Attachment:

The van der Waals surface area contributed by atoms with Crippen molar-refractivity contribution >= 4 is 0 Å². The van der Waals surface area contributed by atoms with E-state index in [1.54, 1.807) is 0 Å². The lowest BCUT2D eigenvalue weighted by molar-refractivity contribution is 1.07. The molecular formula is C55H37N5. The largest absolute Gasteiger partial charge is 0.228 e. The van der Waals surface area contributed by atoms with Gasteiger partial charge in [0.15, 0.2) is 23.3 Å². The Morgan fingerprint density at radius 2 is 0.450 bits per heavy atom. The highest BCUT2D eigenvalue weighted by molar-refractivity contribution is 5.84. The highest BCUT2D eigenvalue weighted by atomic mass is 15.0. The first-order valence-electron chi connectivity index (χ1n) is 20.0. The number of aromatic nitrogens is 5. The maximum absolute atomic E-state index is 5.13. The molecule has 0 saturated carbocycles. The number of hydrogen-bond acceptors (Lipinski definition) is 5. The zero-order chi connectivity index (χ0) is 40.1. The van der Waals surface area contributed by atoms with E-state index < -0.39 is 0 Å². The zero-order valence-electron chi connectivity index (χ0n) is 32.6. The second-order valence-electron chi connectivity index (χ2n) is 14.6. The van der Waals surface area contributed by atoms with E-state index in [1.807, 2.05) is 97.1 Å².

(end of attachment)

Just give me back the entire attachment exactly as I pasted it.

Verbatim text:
The van der Waals surface area contributed by atoms with Crippen molar-refractivity contribution >= 4 is 0 Å². The van der Waals surface area contributed by atoms with E-state index in [1.54, 1.807) is 0 Å². The lowest BCUT2D eigenvalue weighted by molar-refractivity contribution is 1.07. The molecular formula is C55H37N5. The largest absolute Gasteiger partial charge is 0.228 e. The van der Waals surface area contributed by atoms with Gasteiger partial charge in [0.15, 0.2) is 23.3 Å². The Morgan fingerprint density at radius 2 is 0.450 bits per heavy atom. The highest BCUT2D eigenvalue weighted by molar-refractivity contribution is 5.84. The highest BCUT2D eigenvalue weighted by atomic mass is 15.0. The first-order valence-electron chi connectivity index (χ1n) is 20.0. The number of aromatic nitrogens is 5. The maximum absolute atomic E-state index is 5.13. The molecule has 0 saturated carbocycles. The number of hydrogen-bond acceptors (Lipinski definition) is 5. The zero-order chi connectivity index (χ0) is 40.1. The van der Waals surface area contributed by atoms with E-state index < -0.39 is 0 Å². The zero-order valence-electron chi connectivity index (χ0n) is 32.6. The second-order valence-electron chi connectivity index (χ2n) is 14.6. The van der Waals surface area contributed by atoms with E-state index in [1.807, 2.05) is 97.1 Å².